Olga Najera-Ramírez is an American anthropologist at the University of California, Santa Cruz. She has published academic works in the field of Mexican culture. Since 1996, she has served as faculty advisor to Grupo Folklórico Los Mejicas.
Najera-Ramírez was born in Davenport, California to parents who were immigrants to the United States from Mexico. When Najira-Ramirez was eight, her father died and so she worked in the agricultural fields to help support her family. After completing her high school education, Najera-Ramírez enrolled at University of California Santa Cruz and majored in History and Latin American Studies.
Grupo Folklórico Los Mejicas at University of California, Santa Cruz (UCSC) was founded in 1972 at Merrill College. At the time, the Mexican population in Santa Cruz were a minority. Students were not permitted to speak in Spanish in school. In the background was the Chicano movement (the Mexican civil rights movement in the United States). Through Los Mejicas, students reached out to the local community in ways that supported the Chicano movement. For example, they performed Folklorico dance during Chicano protests and rallies. Najera-Ramírez joined Los Mejicas in 1974 continued to dance with Los Mejicas until the end of her undergraduate studies.
Najera-Ramírez's participation in Grupo Folklorico Los Mejicas sparked her interest in the dance and folklore traditions of Mexico. In 1976, Najera-Ramírez met Rafael Zamarripa, a Baile Folklorico master from the Asociacion Nacional de Grupos Folkloricos whose presentation furthered her interest.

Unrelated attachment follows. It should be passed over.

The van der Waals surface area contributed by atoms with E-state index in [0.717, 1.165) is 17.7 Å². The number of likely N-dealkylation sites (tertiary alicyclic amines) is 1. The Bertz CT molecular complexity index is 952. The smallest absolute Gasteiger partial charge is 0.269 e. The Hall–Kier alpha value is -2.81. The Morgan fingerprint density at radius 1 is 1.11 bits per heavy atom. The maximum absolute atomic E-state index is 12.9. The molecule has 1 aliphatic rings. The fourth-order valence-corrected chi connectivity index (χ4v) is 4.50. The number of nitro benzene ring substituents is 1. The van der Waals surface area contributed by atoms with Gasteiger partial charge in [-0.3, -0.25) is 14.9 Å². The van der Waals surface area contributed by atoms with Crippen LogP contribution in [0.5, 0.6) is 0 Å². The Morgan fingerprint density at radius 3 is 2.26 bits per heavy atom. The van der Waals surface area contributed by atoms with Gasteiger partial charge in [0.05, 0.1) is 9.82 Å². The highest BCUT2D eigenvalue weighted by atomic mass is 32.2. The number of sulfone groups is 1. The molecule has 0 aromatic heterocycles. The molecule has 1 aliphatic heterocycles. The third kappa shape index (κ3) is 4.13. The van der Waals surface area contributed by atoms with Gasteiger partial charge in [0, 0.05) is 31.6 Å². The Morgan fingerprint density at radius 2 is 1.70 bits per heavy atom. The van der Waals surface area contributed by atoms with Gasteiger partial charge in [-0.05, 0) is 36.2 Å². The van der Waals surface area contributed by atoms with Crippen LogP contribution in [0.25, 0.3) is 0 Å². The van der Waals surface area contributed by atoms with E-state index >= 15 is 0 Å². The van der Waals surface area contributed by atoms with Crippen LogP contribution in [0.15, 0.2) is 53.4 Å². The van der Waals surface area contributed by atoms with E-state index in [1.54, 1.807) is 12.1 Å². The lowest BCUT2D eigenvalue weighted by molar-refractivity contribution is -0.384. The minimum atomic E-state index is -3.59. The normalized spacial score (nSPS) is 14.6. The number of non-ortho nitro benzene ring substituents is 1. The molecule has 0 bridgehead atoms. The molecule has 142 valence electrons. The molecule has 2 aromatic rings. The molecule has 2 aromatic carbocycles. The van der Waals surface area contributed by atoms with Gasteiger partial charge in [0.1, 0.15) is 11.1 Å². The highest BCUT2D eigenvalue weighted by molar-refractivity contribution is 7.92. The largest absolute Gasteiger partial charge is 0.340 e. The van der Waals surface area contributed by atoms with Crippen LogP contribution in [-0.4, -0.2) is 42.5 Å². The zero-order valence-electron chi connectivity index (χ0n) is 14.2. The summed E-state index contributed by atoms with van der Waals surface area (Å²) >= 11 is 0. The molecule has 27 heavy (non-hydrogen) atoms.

Najera-Ramírez enrolled at the University of Guadalajara, Jalisco, Mexico to study dance. In 1979, she returned to the United States and took a Masters degree in Latin American Studies from the University of Texas. In 1987, Najera-Ramírez received a doctoral degree in Anthropology (Mexican folklore) also from the University of Texas.
Najera-Ramirez is a full professor at University of California, Santa Cruz. Her field of anthropological research is trans-national cultural studies, particularly the expressive forms of culture; the formation of identity, and relationships of power. Najera-Ramirez has focussed on the incorporation of culture making practices (such as dance and rodeo) from Mexico into popular culture in the United States.
In 1996, Najera-Ramirez produced La Charreada: Rodeo a la Mexicana, a twenty-six-minute documentary examining Mexican rodeo as part of the Chicano movement.
in 2011, Najera-Ramírez produced a documentary entitled Danza Folklórica Escénica: El Sello Artístico de Rafael Zamarripa. It examines the development of folklórico dance through the career of Rafael Zamarripa.